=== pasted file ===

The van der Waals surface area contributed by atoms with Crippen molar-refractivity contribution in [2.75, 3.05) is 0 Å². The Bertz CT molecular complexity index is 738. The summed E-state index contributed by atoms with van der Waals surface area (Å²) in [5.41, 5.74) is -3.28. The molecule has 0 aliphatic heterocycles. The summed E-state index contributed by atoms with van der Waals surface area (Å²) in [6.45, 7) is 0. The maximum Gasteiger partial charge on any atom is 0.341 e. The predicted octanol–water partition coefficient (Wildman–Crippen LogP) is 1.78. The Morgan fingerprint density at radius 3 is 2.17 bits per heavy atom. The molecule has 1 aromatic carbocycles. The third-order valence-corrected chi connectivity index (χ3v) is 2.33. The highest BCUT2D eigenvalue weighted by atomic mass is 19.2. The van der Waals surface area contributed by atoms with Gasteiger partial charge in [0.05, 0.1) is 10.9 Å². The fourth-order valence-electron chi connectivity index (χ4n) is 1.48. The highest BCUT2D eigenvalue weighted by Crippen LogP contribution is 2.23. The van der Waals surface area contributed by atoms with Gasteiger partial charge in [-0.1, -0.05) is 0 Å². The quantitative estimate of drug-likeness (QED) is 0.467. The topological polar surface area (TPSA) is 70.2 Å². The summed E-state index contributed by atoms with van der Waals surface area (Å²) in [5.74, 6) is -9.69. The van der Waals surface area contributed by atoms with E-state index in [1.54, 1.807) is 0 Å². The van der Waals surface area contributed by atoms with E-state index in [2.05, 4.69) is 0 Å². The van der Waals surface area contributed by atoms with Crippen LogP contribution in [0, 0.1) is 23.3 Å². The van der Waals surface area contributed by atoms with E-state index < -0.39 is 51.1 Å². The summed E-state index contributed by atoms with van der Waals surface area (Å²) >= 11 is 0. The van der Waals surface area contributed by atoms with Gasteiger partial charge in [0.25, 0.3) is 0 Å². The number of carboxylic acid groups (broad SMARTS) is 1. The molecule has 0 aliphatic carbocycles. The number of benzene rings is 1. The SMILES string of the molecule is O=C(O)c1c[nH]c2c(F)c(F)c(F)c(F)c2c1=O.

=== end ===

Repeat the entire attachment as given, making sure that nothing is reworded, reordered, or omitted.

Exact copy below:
The van der Waals surface area contributed by atoms with Crippen molar-refractivity contribution in [2.75, 3.05) is 0 Å². The Bertz CT molecular complexity index is 738. The summed E-state index contributed by atoms with van der Waals surface area (Å²) in [5.41, 5.74) is -3.28. The molecule has 0 aliphatic heterocycles. The summed E-state index contributed by atoms with van der Waals surface area (Å²) in [6.45, 7) is 0. The maximum Gasteiger partial charge on any atom is 0.341 e. The predicted octanol–water partition coefficient (Wildman–Crippen LogP) is 1.78. The Morgan fingerprint density at radius 3 is 2.17 bits per heavy atom. The molecule has 1 aromatic carbocycles. The third-order valence-corrected chi connectivity index (χ3v) is 2.33. The highest BCUT2D eigenvalue weighted by atomic mass is 19.2. The van der Waals surface area contributed by atoms with Gasteiger partial charge in [0.05, 0.1) is 10.9 Å². The fourth-order valence-electron chi connectivity index (χ4n) is 1.48. The highest BCUT2D eigenvalue weighted by Crippen LogP contribution is 2.23. The van der Waals surface area contributed by atoms with Gasteiger partial charge in [-0.1, -0.05) is 0 Å². The quantitative estimate of drug-likeness (QED) is 0.467. The topological polar surface area (TPSA) is 70.2 Å². The summed E-state index contributed by atoms with van der Waals surface area (Å²) in [5.74, 6) is -9.69. The van der Waals surface area contributed by atoms with E-state index in [1.54, 1.807) is 0 Å². The van der Waals surface area contributed by atoms with E-state index in [2.05, 4.69) is 0 Å². The van der Waals surface area contributed by atoms with Crippen LogP contribution in [0, 0.1) is 23.3 Å². The van der Waals surface area contributed by atoms with E-state index < -0.39 is 51.1 Å². The summed E-state index contributed by atoms with van der Waals surface area (Å²) >= 11 is 0. The van der Waals surface area contributed by atoms with Gasteiger partial charge in [0.25, 0.3) is 0 Å². The number of carboxylic acid groups (broad SMARTS) is 1. The molecule has 0 aliphatic carbocycles. The number of benzene rings is 1. The SMILES string of the molecule is O=C(O)c1c[nH]c2c(F)c(F)c(F)c(F)c2c1=O.